I am comforted by knowing that I had the same core at twenty-one that I have at sixty-one and that I understood more about myself at that age than I expected. I suppose that some people might be perturbed to discover such resonance with their younger selves, as though it meant that they hadn’t learned anything or grown over the decades. For me, though, I recognize that I have grown and changed and learned from my experience, all while staying true to my authentic core as a person.

I look at this journal now with what I hope are wiser eyes than the somewhat bleary ones of a college senior scrawling long-hand in a notebook, getting ready to graduate, marry, move to a new state, and deal with any number of unexpected things.

I hope I’m wise enough now to choose a passage to share at reunion that gives a sense of who I was then and still am today.

a fraught and complicated topic

Anyone in the US can probably guess from the title that this post is about abortion, which is all over the news right now, due to the publication of a first draft of an opinion by Justice Samuel Alito which would overturn the Supreme Court rulings in Roe v. Wade and Planned Parenthood v. Casey, ending the right to obtain a pre-viability abortion throughout the US after 49 years. If the final ruling follows this draft, each state would be free to adopt its own laws regarding abortion. While some states have already codified abortion laws in line with the Roe framework, other states have laws that would greatly restrict or totally ban abortion if Roe is struck down.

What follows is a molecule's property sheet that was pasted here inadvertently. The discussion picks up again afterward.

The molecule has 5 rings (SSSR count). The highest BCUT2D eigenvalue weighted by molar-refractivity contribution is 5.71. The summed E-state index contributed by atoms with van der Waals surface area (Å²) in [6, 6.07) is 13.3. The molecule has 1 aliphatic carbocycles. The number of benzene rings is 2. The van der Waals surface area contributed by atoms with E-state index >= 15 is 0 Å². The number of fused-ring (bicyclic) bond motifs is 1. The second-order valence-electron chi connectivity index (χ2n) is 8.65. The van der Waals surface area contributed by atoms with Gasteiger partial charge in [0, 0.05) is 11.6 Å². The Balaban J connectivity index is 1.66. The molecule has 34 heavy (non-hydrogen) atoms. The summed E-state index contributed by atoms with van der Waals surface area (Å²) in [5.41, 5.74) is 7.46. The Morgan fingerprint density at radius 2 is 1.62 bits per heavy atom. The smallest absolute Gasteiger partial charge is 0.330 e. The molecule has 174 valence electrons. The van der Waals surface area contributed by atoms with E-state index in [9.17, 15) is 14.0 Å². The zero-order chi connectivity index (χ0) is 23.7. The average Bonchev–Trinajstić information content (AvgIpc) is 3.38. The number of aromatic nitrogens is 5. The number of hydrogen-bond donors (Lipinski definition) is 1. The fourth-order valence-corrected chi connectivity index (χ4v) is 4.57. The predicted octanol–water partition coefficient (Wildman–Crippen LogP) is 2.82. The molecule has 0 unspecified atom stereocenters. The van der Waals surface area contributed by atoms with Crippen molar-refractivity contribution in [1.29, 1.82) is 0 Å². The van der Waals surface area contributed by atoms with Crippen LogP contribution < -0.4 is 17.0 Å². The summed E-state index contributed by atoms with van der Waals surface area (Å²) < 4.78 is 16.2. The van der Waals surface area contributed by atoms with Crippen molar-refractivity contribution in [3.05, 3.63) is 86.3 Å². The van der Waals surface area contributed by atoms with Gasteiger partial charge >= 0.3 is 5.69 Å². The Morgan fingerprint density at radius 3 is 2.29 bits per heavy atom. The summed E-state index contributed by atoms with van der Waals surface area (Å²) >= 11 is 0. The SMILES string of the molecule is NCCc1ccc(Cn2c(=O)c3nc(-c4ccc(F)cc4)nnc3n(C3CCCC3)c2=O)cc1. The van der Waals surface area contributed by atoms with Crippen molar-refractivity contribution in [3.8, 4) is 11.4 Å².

It’s been a political earthquake. It’s also being cast as yet another liberal versus conservative, blue versus red, pro-choice versus pro-life issue, but it is much more complicated than that.